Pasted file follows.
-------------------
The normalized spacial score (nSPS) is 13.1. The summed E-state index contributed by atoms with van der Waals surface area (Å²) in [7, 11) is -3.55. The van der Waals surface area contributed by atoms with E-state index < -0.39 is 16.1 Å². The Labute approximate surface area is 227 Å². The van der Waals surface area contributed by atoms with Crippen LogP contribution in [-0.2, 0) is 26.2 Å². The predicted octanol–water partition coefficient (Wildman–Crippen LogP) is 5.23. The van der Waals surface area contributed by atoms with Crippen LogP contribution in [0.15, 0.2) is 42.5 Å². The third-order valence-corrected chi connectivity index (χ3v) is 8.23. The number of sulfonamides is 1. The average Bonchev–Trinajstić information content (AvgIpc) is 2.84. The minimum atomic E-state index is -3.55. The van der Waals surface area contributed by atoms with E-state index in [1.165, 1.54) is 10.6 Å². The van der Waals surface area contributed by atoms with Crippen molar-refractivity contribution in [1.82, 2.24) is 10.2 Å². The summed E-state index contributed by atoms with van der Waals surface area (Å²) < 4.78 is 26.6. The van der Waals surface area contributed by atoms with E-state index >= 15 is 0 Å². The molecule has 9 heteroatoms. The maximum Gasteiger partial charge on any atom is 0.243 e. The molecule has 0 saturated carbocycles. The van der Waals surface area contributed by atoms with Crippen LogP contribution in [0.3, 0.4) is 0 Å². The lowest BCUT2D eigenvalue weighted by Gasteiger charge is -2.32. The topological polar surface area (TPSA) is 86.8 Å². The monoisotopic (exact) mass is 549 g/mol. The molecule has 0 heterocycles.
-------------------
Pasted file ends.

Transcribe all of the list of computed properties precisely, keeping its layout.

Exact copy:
The normalized spacial score (nSPS) is 13.1. The summed E-state index contributed by atoms with van der Waals surface area (Å²) in [7, 11) is -3.55. The van der Waals surface area contributed by atoms with E-state index < -0.39 is 16.1 Å². The Labute approximate surface area is 227 Å². The van der Waals surface area contributed by atoms with Crippen LogP contribution in [-0.2, 0) is 26.2 Å². The predicted octanol–water partition coefficient (Wildman–Crippen LogP) is 5.23. The van der Waals surface area contributed by atoms with Crippen LogP contribution in [0.15, 0.2) is 42.5 Å². The third-order valence-corrected chi connectivity index (χ3v) is 8.23. The number of sulfonamides is 1. The average Bonchev–Trinajstić information content (AvgIpc) is 2.84. The minimum atomic E-state index is -3.55. The van der Waals surface area contributed by atoms with E-state index in [1.165, 1.54) is 10.6 Å². The van der Waals surface area contributed by atoms with Crippen molar-refractivity contribution in [1.82, 2.24) is 10.2 Å². The summed E-state index contributed by atoms with van der Waals surface area (Å²) < 4.78 is 26.6. The van der Waals surface area contributed by atoms with E-state index >= 15 is 0 Å². The molecule has 9 heteroatoms. The maximum Gasteiger partial charge on any atom is 0.243 e. The molecule has 0 saturated carbocycles. The van der Waals surface area contributed by atoms with Crippen LogP contribution in [0.3, 0.4) is 0 Å². The lowest BCUT2D eigenvalue weighted by Gasteiger charge is -2.32. The topological polar surface area (TPSA) is 86.8 Å². The monoisotopic (exact) mass is 549 g/mol. The molecule has 0 heterocycles.